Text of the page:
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Live updates: Russia’s war in Ukraine


The Zaporizhzhia Nuclear Power Plant on October 29. (Carl Court/Getty Images)

Powerful explosions shook the area of Ukraine’s Zaporizhzhia Nuclear Power Plant Saturday evening and Sunday morning, according to the International Atomic Energy Agency (IAEA).

The statement described the explosions as “abruptly ending a period of relative calm at the facility and further underlining the urgent need for measures to help prevent a nuclear accident there.”

IAEA experts at the plant reported that more than a dozen blasts were heard within a short period of time Sunday morning local time, “in what appeared to be renewed shelling both close to and at the site of Europe’s largest nuclear power plant,” IAEA said.

The IAEA team could also see some of the explosions from their windows, the agency said. 

“The news from our team yesterday and this morning is extremely disturbing. Explosions occurred at the site of this major nuclear power plant, which is completely unacceptable. Whoever is behind this, it must stop immediately. As I have said many times before, you’re playing with fire,” Rafael Grossi, IAEA director general, said in the statement.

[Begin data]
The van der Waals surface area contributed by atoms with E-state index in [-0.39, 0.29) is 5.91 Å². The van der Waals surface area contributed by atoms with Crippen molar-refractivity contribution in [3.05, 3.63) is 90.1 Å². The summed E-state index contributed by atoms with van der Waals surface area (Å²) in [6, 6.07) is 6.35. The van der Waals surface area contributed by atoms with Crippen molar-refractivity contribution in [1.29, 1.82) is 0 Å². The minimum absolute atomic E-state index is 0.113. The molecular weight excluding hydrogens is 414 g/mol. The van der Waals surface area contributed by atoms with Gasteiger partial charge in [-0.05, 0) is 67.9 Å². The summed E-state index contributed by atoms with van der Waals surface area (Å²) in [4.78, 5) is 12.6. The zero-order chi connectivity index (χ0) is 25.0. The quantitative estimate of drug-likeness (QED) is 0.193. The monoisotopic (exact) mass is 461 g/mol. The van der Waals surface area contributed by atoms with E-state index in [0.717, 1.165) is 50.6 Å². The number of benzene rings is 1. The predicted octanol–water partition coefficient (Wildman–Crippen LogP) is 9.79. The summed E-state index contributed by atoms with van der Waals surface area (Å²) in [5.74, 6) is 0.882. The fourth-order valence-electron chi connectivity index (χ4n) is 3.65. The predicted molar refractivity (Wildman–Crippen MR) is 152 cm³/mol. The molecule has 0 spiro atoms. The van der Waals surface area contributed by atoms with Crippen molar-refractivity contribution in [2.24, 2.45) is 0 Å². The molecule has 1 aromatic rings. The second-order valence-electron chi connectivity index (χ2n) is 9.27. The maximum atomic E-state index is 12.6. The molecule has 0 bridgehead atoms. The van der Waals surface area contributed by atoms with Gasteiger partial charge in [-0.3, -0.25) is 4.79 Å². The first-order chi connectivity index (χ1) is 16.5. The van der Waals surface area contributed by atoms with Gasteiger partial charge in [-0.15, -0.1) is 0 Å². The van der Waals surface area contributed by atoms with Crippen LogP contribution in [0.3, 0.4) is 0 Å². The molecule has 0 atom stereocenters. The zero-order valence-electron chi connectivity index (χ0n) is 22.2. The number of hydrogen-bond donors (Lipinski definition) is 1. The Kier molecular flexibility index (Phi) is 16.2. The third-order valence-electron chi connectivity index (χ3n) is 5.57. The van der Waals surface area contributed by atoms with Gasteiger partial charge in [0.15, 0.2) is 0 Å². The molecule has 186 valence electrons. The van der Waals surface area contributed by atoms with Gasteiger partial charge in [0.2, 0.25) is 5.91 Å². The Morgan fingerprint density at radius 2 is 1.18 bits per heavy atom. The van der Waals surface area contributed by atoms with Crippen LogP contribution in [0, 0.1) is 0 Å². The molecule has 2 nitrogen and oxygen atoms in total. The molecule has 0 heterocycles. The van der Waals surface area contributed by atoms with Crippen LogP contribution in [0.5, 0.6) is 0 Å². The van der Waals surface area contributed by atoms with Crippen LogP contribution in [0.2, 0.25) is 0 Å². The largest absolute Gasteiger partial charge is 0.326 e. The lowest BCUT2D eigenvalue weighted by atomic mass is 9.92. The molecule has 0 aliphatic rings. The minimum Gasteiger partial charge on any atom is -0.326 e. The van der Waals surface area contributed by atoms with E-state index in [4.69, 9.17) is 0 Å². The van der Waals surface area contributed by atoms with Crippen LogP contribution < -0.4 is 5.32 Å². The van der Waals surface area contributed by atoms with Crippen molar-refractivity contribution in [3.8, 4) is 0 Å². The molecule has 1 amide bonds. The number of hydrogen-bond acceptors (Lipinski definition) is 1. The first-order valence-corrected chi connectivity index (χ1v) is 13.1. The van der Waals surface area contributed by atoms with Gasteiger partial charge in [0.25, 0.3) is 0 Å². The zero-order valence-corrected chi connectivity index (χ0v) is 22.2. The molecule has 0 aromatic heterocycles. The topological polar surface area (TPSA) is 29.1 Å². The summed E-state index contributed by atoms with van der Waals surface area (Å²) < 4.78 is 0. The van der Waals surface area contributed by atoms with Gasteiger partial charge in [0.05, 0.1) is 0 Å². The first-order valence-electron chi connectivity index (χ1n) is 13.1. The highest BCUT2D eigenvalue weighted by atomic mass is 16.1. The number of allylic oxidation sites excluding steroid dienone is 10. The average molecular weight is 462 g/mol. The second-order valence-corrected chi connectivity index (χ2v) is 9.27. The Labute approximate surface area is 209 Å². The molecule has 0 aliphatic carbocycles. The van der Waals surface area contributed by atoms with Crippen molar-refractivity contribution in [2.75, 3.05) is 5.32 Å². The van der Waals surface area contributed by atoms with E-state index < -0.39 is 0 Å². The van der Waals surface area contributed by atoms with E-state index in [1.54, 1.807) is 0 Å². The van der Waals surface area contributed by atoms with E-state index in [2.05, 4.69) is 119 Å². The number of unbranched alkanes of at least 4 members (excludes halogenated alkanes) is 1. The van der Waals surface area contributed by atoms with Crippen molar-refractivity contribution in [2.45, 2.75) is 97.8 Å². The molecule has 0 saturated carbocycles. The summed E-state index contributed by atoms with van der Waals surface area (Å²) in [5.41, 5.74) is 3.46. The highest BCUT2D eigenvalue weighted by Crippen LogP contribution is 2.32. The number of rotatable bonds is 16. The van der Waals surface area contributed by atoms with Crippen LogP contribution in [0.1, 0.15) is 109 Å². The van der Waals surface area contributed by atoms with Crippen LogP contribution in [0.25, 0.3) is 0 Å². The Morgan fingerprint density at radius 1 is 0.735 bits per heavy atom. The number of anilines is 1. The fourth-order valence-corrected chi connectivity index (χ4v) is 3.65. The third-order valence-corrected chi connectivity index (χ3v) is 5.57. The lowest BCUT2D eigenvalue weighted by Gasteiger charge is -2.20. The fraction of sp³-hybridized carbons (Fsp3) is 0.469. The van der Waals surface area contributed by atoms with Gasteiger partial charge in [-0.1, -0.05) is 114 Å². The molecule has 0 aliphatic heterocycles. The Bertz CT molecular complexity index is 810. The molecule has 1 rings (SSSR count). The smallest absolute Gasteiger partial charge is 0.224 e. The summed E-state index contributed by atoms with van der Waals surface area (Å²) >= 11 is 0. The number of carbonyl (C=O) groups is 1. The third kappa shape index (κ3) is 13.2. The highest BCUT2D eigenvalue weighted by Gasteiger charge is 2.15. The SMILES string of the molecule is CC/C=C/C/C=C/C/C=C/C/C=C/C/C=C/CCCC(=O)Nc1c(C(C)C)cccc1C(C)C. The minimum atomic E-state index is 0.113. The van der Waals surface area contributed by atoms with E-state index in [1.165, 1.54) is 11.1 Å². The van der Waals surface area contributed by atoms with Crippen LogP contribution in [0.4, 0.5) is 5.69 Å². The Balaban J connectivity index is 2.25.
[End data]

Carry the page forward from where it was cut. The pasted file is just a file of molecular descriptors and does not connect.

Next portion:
Based on information provided by the plant management, the IAEA team said there had been damage to some buildings, systems and equipment at the plant’s site, “but none of them so far critical for nuclear safety and security,” IAEA said. 

There are no reports of casualties and IAEA experts are in “close contact” with the site management about the situation on the ground, IAEA said. 

Grossi “renewed his urgent appeal to both sides in the conflict to agree and implement a nuclear safety and security zone around the ZNPP as soon as possible,” according to the statement, which adds that Grossi in recent months “has engaged in intense consultations with Ukraine and Russia about establishing such a zone, but so far without an agreement.”

“I’m not giving up until this zone has become a reality. As the ongoing apparent shelling demonstrates, it is needed more than ever,” Grossi said in the statement. 



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